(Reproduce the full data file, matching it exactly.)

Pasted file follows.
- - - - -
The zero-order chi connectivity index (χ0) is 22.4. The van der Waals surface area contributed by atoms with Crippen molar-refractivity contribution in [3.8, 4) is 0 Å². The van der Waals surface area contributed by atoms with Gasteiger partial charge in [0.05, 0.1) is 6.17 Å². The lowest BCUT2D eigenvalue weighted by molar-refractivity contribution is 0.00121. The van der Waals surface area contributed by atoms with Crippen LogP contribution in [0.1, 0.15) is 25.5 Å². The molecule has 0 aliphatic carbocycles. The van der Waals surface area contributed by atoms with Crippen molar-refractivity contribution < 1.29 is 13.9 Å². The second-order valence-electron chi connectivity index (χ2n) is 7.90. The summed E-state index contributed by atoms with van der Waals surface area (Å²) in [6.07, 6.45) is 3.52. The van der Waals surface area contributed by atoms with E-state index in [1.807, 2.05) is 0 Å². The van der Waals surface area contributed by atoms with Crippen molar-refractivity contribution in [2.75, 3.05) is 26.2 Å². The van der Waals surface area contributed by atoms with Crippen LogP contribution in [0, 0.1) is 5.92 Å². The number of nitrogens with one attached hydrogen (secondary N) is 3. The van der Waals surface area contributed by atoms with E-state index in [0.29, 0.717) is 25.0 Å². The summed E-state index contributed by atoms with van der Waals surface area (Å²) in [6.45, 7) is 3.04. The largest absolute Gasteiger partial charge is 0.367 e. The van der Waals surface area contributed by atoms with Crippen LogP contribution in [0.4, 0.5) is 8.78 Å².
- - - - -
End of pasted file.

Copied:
The zero-order chi connectivity index (χ0) is 22.4. The van der Waals surface area contributed by atoms with Crippen molar-refractivity contribution in [3.8, 4) is 0 Å². The van der Waals surface area contributed by atoms with Gasteiger partial charge in [0.05, 0.1) is 6.17 Å². The lowest BCUT2D eigenvalue weighted by molar-refractivity contribution is 0.00121. The van der Waals surface area contributed by atoms with Crippen LogP contribution in [0.1, 0.15) is 25.5 Å². The molecule has 0 aliphatic carbocycles. The van der Waals surface area contributed by atoms with Crippen molar-refractivity contribution < 1.29 is 13.9 Å². The second-order valence-electron chi connectivity index (χ2n) is 7.90. The summed E-state index contributed by atoms with van der Waals surface area (Å²) in [6.07, 6.45) is 3.52. The van der Waals surface area contributed by atoms with E-state index in [1.807, 2.05) is 0 Å². The van der Waals surface area contributed by atoms with Crippen molar-refractivity contribution in [2.75, 3.05) is 26.2 Å². The van der Waals surface area contributed by atoms with Crippen LogP contribution in [0, 0.1) is 5.92 Å². The number of nitrogens with one attached hydrogen (secondary N) is 3. The van der Waals surface area contributed by atoms with E-state index in [0.29, 0.717) is 25.0 Å². The summed E-state index contributed by atoms with van der Waals surface area (Å²) in [6.45, 7) is 3.04. The largest absolute Gasteiger partial charge is 0.367 e. The van der Waals surface area contributed by atoms with Crippen LogP contribution in [0.4, 0.5) is 8.78 Å².